Björn Kjellander earned his PhD in American Studies from University of Sussex, England, Spring 2006, on his dissertation entitled Building American Entrepreneurs: Male Commercial Selves and the Road to Success in the US 1873-1914, which received national attention in media. His thesis investigated the origins of the American entrepreneur, what popularly has been called the self-made man. It traced the building of the self-made man as a commercial ideal self, leading to the narratives of US entrepreneurship and the road to success.
Björn's research interests involve inter-disciplinary analyses of business in a wider sense, embracing economic, social and political aspects, with a focus on American business. Björn is particularly interested in the forming of family dynasties, corporate and family ownership and the handing over process of companies between generations, particularly in the American and British economies. His approach covers disciplines such as economic history, history of ideas, as well as comparative literature studies.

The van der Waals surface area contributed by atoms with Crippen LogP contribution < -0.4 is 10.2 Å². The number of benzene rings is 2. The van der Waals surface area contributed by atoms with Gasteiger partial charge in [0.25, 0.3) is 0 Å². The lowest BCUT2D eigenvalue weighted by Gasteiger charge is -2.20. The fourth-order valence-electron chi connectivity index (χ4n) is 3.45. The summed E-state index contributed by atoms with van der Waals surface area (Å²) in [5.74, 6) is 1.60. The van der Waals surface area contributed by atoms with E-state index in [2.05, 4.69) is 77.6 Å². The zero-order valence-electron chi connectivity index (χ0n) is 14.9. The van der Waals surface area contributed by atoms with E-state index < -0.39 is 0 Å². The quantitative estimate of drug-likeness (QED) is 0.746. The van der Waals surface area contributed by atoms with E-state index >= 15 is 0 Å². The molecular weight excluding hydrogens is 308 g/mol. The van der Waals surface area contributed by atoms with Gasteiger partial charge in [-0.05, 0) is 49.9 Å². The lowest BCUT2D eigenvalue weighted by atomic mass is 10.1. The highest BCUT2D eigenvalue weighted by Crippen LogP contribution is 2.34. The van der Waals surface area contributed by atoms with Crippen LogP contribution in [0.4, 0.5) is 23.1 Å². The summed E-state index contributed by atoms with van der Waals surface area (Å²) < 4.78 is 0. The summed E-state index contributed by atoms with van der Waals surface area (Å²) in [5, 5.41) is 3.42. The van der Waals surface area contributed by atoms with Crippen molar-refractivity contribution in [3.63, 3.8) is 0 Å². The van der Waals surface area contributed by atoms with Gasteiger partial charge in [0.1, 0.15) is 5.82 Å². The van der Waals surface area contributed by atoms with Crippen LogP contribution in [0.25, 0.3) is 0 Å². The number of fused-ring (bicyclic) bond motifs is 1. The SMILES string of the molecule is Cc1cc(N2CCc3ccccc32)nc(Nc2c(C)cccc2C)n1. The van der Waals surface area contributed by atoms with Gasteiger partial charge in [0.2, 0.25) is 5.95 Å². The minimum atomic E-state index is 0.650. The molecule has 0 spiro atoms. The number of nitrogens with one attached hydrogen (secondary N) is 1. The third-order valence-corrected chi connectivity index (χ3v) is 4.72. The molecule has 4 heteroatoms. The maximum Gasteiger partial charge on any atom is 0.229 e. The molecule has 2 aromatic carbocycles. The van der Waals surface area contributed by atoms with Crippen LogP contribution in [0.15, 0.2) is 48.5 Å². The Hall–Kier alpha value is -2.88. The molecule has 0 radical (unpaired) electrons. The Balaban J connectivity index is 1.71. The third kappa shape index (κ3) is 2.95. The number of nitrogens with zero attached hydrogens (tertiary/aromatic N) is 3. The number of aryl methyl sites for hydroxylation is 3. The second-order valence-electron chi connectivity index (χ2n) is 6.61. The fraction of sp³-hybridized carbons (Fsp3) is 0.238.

Björn is, among other things, involved in the following two research projects:
First, the project titled The Dynamic Discourse of the Family Business History: Strategizing through the Past into the Present and the Future explores how family business owners express and perceive their family business story and the implications of these stories when it comes to strategy formation of the firm. It builds on 20 cases of family businesses (23 owners) of various generations, life-cycles, sizes and industries, listed or privately-held.
The second project titled Corporate Museums, Memoralization and Organizational Memory explores corporate museums as a specific form of history use in organizations, particularly the creation of narratives told in the museum, the orchestration of the physical space and the integration between museum and the organization.